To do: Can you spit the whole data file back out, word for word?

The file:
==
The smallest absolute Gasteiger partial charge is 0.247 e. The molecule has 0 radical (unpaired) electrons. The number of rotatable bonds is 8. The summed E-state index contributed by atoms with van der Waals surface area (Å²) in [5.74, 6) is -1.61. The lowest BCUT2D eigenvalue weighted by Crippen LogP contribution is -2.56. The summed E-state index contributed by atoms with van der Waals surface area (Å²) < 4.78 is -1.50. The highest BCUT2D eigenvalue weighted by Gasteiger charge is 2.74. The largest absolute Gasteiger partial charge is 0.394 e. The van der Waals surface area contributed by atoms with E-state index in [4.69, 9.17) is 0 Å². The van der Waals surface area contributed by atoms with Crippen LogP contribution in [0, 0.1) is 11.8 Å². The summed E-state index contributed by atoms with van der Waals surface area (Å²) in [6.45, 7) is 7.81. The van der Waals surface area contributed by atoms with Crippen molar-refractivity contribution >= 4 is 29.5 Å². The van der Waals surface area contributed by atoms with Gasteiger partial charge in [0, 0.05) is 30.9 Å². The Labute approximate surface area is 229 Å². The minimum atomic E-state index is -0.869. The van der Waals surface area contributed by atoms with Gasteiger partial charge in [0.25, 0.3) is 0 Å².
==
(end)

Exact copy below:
The smallest absolute Gasteiger partial charge is 0.247 e. The molecule has 0 radical (unpaired) electrons. The number of rotatable bonds is 8. The summed E-state index contributed by atoms with van der Waals surface area (Å²) in [5.74, 6) is -1.61. The lowest BCUT2D eigenvalue weighted by Crippen LogP contribution is -2.56. The summed E-state index contributed by atoms with van der Waals surface area (Å²) < 4.78 is -1.50. The highest BCUT2D eigenvalue weighted by Gasteiger charge is 2.74. The largest absolute Gasteiger partial charge is 0.394 e. The van der Waals surface area contributed by atoms with E-state index in [4.69, 9.17) is 0 Å². The van der Waals surface area contributed by atoms with Crippen LogP contribution in [0, 0.1) is 11.8 Å². The summed E-state index contributed by atoms with van der Waals surface area (Å²) in [6.45, 7) is 7.81. The van der Waals surface area contributed by atoms with Crippen molar-refractivity contribution >= 4 is 29.5 Å². The van der Waals surface area contributed by atoms with Gasteiger partial charge in [0, 0.05) is 30.9 Å². The Labute approximate surface area is 229 Å². The minimum atomic E-state index is -0.869. The van der Waals surface area contributed by atoms with Gasteiger partial charge in [0.25, 0.3) is 0 Å².